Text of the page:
Spelling the Dream

Movie review by
Renee Schonfeld, Common Sense Media
Spelling the Dream Movie Poster Image
Upbeat celebration of outstanding kids who spell to win.
  • NR
  • 2020
  • 82 minutes

Parents say

age 6+
Based on 4 reviews

Kids say

age 6+
Based on 2 reviews

We think this movie stands out for:

A lot or a little?

The parents' guide to what's in this movie.

Educational Value

Introduces concept of spelling bees and all the necessary preparation.

Positive Messages

A celebration of hard work, supportive families, doing your best to achieve a goal. 

Positive Role Models & Representations

The four central contestants are industrious, bright, honest, brave, empathetic, and confident; their characters acquire even stronger skills and traits over the course of the film. Learning to be good sports is part of their adventure. Very positive look at families of Indian descent.

Violence & Scariness
Sexy Stuff
Language
Consumerism

Kindle and ESPN are featured.

Drinking, Drugs & Smoking

What parents need to know

Parents need to know that Spelling the Dream is a documentary that spotlights four kids at the 2017 Scripps National Spelling Bee, the country's most prestigious spelling competition. The filmmakers follow the four hopefuls (the youngest is 7, the oldest 14) leading up to the event, taking a look at their preparation, commitment, and family involvement. The kids are interesting, gifted, sometimes funny, and unique, and they all demonstrate strong levels of perseverance. Plus, unless you know the outcome of the 2017 contest, this wholesome, family-friendly film is enjoyably suspenseful, too. 

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User Reviews

  • Parents say
  • Kids say
Adult Written byAMisra June 4, 2020

Spell SUCCESS

These are American kids and taking part in the American Tradition and fulfilling their dreams. Very motivational movie. I hope my kids are inspired by this movi...
Adult Written byReghu June 3, 2020

Much more than Spellcheck

In this terrible time, many of us are staying home, Spelling the Dream is very lighthearted. So impressive to see the 9 year old girl who was one of the childre... Continue reading
Kid, 11 years old June 18, 2020

inspirational

this movie is really good it is amazing and inspiring seeing those great spellers
Kid, 12 years old June 12, 2020

Inspirational and Super intresting

I loved how all the kids in this movie were driven and worked hard for their dream. I had no clue that the Indian- American population played such a big role i... Continue reading

What's the story?

Shourav, Ashrita, Tejas, and Akash are committed to being the best competitors they can be in SPELLING THE DREAM. All four are working toward the 2017 Scripps National Spelling Bee, where they hope to compete with the best spellers in the United States for the ultimate win -- or at least a chance at that win. Teens Shourav (age 14) and Tejas (13) are seasoned veterans; they've won school titles, regional titles, and even competed in The Big One (Scripps) before. Nine-year-old Ashrita is realistic about her chances but filled with excitement at the prospect of simply participating. Seven-year-old Akash is just starting out, but he's confident and willing to practice for hours to make his mark. All of them are. Director Sam Rega and his team take viewers into the spellers' homes, meet their dedicated families, get in touch with the forces that drive each of the kids to excellence, then stay with them through the electrifying national competition.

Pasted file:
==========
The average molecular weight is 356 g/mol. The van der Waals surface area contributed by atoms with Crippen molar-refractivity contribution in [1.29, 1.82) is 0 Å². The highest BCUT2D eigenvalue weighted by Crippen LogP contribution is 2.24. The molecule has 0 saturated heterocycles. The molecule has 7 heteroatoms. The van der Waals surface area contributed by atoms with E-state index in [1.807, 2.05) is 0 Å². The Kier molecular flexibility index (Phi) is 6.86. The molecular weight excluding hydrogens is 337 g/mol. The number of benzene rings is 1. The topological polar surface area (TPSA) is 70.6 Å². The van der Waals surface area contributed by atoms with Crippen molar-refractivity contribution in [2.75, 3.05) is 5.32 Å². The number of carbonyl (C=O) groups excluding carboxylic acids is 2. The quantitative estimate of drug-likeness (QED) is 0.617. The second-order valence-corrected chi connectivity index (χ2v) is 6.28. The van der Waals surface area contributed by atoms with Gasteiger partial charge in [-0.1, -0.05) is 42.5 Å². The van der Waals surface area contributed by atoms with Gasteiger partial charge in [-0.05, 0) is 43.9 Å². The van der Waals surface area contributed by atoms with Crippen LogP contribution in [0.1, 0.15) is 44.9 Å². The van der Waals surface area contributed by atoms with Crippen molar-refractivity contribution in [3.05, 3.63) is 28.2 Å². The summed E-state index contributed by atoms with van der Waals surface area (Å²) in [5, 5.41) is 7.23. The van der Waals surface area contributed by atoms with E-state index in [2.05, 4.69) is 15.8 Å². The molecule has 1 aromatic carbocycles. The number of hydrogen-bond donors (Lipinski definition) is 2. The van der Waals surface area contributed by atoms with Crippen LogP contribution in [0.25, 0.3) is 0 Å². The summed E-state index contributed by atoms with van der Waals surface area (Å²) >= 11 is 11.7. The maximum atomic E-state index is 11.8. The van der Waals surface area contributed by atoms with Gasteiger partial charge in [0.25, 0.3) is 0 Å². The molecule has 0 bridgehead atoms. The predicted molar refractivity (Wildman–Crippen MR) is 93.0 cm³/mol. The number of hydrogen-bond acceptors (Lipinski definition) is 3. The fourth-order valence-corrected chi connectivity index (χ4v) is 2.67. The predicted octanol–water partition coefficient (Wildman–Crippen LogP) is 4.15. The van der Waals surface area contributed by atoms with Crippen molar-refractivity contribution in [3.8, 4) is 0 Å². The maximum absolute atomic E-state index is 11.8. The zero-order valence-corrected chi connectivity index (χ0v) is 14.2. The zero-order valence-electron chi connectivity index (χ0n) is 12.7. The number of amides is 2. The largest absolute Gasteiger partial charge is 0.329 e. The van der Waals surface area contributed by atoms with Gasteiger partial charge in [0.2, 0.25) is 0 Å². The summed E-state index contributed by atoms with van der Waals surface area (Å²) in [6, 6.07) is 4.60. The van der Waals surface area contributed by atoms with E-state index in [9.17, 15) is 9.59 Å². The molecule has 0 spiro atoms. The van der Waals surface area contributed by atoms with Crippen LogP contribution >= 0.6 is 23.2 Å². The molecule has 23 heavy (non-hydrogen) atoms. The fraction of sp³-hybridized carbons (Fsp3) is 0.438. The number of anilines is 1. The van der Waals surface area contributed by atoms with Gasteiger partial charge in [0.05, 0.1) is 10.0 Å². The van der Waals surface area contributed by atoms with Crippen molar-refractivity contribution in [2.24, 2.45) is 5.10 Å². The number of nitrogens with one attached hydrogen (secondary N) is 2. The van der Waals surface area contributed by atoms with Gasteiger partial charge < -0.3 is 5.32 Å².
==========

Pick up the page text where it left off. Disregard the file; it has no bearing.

Is it any good?

What could be more delightful than spending time with four bright, engaging, confident kids, an “A-team” of wonderfully brainy spelling bee champs? The fact that they're all first-generation Americans only adds luster to their impressive accomplishments. Spelling the Dream is a celebration of those kids, beautifully executed, warmhearted, and very, very satisfying. With clear themes of perseverance, it's a celebration of hard work, supportive families, and doing your best to achieve a goal. 

Talk to your kids about ...

  • Families can talk about how movies broaden the cultural horizons of young audiences. Before you saw Spelling the Dream, how much did you know about first-generation Indian American kids whose parents came to the U.S. from South Asia? Did you learn anything new about the experience of being first-generation in America? If you are Indian American, did you feel the movie reflected your culture accurately, and in a positive or negative light? If you are not, what did you learn? Either way, how are these familis similar to yours? How are they different?

  • The children in this movie are immigrants. Do you feel the movie shows their contributions to American society in a positive or a negative light? What are some examples?

  • Pick one of the spotlighted students in the movie -- Ashrita, Tejas, Akash, or Shourav. What valuable character strengths does that student have? Now, pick one of those traits and show why it was important to him or her.

  • The kids here like to think of spelling bees as a "sport" and were excited that the final event would be broadcast live on ESPN. In what ways are spelling competitions like sporting events? Do you think that challenging the mind is as challenging as other physical skills? Why or why not?   

Movie details

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